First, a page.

Orange "daughter of the sea" - the precious shell of the Incas

Orange "daughter of the sea" - precious shell of the Incas Organic

And again, dear readers, we are going in search of jewels in the Sea of ​​Cortez! ЗThe land of the Incas, Mayans and Indians is called again to "walk" through the ancient possessions of destroyed civilizations and plunge into the depths of history.

In the Sea of ​​Cortez, off the coast of California, we have discovered beautiful pearls, shimmering with all the colors of the rainbow, like the plumage of a bird of paradise:

In this article, I want to introduce you to an unusual gem - the Orange Prickly Oyster Shell.

Orange "daughter of the sea" - precious shell of the Incas

The spiny oyster shell is harvested from the Gulf of California. This area, also known as the Sea of ​​Cortez, is located between the Baja California peninsula and the Mexican mainland.

Saturated color, natural pattern of the shell make jewelry made of this material special!

The Spiny Oyster Gem is a colorful shell that comes from the oyster species Spondylus varius, as the name suggests, Spiny Oysters are covered in menacing spines. Spiny oyster shells are unique, beautiful, and difficult to collect.

The orange spiny oyster can range in color from yellow to orange to red. The orange spiny oyster is the most common species and is found in the middle to low depths of the ocean so snorkellers and scuba divers can easily reach it.

But the purple spiny oyster is much more difficult to get, as it lives at a considerable depth of the ocean.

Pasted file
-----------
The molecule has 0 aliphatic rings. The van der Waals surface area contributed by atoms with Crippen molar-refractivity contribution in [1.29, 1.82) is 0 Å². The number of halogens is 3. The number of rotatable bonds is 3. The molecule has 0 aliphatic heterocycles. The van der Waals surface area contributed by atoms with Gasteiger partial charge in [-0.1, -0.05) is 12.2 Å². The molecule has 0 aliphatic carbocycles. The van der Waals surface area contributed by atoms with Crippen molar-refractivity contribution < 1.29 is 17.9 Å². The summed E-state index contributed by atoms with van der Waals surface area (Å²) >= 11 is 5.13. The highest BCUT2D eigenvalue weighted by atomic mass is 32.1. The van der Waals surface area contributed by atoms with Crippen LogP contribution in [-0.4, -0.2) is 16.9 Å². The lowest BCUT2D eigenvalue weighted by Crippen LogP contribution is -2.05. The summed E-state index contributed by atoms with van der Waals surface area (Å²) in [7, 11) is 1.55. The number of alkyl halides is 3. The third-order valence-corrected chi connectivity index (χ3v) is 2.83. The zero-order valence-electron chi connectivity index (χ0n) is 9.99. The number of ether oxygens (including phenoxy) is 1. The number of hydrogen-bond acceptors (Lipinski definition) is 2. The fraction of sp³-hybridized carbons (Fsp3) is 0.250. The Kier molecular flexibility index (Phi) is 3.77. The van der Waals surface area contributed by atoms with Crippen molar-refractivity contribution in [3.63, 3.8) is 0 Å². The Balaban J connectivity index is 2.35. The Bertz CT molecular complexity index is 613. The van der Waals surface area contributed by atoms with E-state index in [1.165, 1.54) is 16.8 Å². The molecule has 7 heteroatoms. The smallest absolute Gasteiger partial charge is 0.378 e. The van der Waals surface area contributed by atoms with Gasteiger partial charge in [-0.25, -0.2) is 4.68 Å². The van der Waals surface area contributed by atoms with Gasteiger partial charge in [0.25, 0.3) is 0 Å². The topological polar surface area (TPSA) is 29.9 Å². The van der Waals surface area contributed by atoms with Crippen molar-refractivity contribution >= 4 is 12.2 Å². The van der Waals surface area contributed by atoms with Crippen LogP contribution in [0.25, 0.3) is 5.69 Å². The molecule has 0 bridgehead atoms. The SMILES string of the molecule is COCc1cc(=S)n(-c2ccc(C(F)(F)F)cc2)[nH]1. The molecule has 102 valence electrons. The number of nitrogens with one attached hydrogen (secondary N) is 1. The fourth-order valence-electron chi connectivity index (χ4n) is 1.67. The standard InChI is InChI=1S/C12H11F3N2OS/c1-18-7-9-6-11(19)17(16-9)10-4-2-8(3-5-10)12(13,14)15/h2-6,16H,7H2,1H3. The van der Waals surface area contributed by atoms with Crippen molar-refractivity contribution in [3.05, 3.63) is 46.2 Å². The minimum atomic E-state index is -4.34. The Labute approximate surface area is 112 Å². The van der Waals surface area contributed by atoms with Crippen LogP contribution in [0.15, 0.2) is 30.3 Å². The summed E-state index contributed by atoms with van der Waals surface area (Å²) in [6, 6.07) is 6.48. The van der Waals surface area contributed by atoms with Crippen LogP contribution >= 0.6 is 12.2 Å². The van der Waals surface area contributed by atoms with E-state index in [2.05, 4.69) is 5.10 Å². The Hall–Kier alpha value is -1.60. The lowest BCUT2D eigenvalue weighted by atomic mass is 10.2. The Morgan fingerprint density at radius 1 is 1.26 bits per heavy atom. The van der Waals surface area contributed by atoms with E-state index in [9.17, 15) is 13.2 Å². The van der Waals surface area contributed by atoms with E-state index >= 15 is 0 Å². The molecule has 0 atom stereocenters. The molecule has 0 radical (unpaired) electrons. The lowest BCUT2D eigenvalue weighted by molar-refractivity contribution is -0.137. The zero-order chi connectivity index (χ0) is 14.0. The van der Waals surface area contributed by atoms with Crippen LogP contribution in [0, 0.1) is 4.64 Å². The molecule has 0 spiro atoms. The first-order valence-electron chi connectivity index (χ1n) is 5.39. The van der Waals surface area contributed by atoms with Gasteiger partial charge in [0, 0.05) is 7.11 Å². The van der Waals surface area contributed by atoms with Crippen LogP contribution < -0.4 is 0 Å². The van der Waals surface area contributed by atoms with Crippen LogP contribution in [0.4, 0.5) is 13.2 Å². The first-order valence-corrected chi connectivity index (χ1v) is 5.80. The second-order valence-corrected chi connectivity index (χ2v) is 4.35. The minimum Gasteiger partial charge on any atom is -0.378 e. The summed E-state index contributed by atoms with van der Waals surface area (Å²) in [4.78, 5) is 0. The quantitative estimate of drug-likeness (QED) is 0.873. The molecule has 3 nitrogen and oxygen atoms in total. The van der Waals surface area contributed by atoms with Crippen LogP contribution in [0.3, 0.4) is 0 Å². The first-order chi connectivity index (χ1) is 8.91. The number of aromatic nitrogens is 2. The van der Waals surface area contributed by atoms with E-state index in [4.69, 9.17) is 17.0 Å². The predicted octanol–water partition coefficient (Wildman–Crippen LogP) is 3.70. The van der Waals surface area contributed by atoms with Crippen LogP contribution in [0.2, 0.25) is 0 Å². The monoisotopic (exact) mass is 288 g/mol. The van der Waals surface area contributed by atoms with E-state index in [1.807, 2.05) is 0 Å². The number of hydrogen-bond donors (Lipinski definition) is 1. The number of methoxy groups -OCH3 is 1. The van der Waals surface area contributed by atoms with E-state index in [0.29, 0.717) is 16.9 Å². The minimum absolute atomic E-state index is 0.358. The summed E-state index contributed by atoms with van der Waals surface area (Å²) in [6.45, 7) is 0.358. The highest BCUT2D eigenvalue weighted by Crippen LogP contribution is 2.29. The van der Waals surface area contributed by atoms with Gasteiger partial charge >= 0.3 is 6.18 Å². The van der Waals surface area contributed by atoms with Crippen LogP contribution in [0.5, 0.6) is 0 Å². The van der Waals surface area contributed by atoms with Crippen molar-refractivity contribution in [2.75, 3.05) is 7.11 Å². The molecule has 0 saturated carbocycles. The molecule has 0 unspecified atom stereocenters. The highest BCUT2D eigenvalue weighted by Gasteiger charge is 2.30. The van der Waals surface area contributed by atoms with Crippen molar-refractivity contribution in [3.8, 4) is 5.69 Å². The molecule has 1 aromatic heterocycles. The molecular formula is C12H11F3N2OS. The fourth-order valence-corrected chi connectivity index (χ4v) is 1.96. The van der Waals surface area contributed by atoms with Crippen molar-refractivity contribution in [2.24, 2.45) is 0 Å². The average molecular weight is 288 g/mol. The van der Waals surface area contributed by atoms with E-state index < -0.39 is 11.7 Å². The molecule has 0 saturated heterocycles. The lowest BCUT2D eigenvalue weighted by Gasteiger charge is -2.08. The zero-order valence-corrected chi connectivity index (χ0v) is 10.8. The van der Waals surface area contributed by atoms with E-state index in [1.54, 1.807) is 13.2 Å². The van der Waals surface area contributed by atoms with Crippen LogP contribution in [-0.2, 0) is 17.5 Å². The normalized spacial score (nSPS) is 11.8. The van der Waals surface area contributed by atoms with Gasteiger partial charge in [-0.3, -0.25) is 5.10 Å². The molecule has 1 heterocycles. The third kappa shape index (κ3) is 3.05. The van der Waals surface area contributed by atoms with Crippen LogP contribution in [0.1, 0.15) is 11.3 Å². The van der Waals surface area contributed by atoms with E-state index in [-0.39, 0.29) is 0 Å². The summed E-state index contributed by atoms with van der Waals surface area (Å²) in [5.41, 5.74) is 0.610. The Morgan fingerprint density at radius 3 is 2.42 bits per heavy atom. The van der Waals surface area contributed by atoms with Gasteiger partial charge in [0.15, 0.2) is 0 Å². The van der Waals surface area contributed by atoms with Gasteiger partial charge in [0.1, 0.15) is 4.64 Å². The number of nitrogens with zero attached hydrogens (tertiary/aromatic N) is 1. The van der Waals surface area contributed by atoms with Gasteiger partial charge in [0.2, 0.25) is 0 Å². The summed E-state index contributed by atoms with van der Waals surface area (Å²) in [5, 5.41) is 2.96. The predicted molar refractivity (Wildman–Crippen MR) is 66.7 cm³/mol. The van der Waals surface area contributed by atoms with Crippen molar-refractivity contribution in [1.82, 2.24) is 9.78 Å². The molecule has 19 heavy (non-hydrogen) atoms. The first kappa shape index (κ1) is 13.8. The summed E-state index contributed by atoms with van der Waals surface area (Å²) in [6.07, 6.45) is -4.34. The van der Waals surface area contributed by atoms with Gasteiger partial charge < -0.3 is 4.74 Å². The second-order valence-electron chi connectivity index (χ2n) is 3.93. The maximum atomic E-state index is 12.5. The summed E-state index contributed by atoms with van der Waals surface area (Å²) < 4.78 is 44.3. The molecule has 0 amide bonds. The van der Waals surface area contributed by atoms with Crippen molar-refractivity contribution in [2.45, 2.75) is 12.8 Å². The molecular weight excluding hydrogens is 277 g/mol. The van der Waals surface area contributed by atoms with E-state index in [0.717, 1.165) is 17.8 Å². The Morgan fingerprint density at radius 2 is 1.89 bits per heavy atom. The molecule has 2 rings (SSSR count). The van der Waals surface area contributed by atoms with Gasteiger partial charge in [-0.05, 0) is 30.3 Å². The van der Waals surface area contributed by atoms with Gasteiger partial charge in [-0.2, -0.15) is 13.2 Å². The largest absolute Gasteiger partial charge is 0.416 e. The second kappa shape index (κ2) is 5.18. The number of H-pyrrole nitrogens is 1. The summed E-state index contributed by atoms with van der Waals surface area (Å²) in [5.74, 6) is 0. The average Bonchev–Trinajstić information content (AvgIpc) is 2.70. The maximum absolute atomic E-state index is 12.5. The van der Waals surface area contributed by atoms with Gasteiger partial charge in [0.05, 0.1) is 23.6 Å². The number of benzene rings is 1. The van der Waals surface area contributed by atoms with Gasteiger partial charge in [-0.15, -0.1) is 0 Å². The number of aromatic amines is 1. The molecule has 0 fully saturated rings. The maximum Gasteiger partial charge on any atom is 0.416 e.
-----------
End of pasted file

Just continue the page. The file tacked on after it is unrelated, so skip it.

The shell is bright orange, deep purple, deep red and, in some rare cases, bright yellow.

The very first European account of the lands of the Inca Empire describes a trading raft loaded with riches. In 1525, the expedition of Francisco Pizarro collided with local sailing ships. Filled with objects of gold and silver, including crowns, tiaras, belts, bracelets, leg ornaments, and breast plates, the raft's cargo also included emeralds, crystal, and amber. To the surprise of the Spaniards, these outfits were exchanged for coral-colored shells.

We advise you to read:  How to choose and buy pearls

The Incas revered the red seashell more than silver or gold.

Orange "daughter of the sea" - precious shell of the Incas

During Inca times, Spondylus shells, known as mullah, were called "daughters of the sea, mother of all waters" and were closely associated with fertility and abundance. The shells were offered as gifts to the gods, left in agricultural fields and in springs to ensure constant abundance and increase productivity.

As in many societies, materials with such strong supernatural associations were used to display royalty, such that a king on the north coast of Peru had a courtier who scattered shell dust where the monarch would have to walk.

Orange "daughter of the sea" - precious shell of the Incas

Spiny oyster shells are a rare find, and Native American artists especially appreciate their beautiful reds, pinks, browns, yellows, oranges, purples, and whites. Many Zuni artists began to create their jewelry with orange shell instead of coral, which was no longer allowed to be mined.

Archaeologists have found spiny oysters in excavations throughout South America. It has been used in artwork, jewelry, and sometimes as currency. Obviously, it was revered in many cultures in the past, but is still in demand.

Original decorations with an orange spiny oyster shell:

Orange "daughter of the sea" - precious shell of the Incas

Orange "daughter of the sea" - precious shell of the Incas

Once upon a time, the Spaniards considered the natives to be savages, backward people - after all, they preferred these bright, orange shells worth nothing to gold. I can see the high artistic taste of the disappeared ancient tribes.

Orange "daughter of the sea" - precious shell of the Incas